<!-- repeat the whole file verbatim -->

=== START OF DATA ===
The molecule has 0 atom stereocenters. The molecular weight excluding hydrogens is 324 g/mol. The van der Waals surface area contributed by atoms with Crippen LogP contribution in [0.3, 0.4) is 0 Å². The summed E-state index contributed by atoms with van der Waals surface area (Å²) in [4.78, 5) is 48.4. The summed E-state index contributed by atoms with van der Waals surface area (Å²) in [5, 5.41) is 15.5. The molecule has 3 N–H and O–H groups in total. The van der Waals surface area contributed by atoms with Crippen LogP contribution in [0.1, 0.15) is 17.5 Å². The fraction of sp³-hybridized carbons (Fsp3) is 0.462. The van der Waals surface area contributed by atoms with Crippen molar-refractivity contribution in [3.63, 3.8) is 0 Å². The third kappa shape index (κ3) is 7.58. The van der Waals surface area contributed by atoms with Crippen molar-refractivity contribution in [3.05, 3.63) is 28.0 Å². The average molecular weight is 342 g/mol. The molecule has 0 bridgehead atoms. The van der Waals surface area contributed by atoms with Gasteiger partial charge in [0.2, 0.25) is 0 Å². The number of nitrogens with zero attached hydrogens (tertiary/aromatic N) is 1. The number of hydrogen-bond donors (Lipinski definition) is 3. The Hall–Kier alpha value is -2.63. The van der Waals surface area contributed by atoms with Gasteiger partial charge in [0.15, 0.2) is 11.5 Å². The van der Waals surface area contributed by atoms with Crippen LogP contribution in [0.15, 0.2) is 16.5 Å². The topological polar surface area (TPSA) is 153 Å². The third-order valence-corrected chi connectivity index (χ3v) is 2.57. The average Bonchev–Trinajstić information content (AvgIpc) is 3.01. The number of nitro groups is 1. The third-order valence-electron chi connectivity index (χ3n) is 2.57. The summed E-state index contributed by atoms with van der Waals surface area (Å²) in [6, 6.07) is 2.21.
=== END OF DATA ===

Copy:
The molecule has 0 atom stereocenters. The molecular weight excluding hydrogens is 324 g/mol. The van der Waals surface area contributed by atoms with Crippen LogP contribution in [0.3, 0.4) is 0 Å². The summed E-state index contributed by atoms with van der Waals surface area (Å²) in [4.78, 5) is 48.4. The summed E-state index contributed by atoms with van der Waals surface area (Å²) in [5, 5.41) is 15.5. The molecule has 3 N–H and O–H groups in total. The van der Waals surface area contributed by atoms with Crippen LogP contribution in [0.1, 0.15) is 17.5 Å². The fraction of sp³-hybridized carbons (Fsp3) is 0.462. The van der Waals surface area contributed by atoms with Crippen molar-refractivity contribution in [3.63, 3.8) is 0 Å². The third kappa shape index (κ3) is 7.58. The van der Waals surface area contributed by atoms with Crippen molar-refractivity contribution in [3.05, 3.63) is 28.0 Å². The average molecular weight is 342 g/mol. The molecule has 0 bridgehead atoms. The van der Waals surface area contributed by atoms with Gasteiger partial charge in [0.2, 0.25) is 0 Å². The number of nitrogens with zero attached hydrogens (tertiary/aromatic N) is 1. The number of hydrogen-bond donors (Lipinski definition) is 3. The Hall–Kier alpha value is -2.63. The van der Waals surface area contributed by atoms with Gasteiger partial charge in [0.15, 0.2) is 11.5 Å². The van der Waals surface area contributed by atoms with Crippen LogP contribution in [0.15, 0.2) is 16.5 Å². The topological polar surface area (TPSA) is 153 Å². The third-order valence-corrected chi connectivity index (χ3v) is 2.57. The average Bonchev–Trinajstić information content (AvgIpc) is 3.01. The number of nitro groups is 1. The third-order valence-electron chi connectivity index (χ3n) is 2.57. The summed E-state index contributed by atoms with van der Waals surface area (Å²) in [6, 6.07) is 2.21.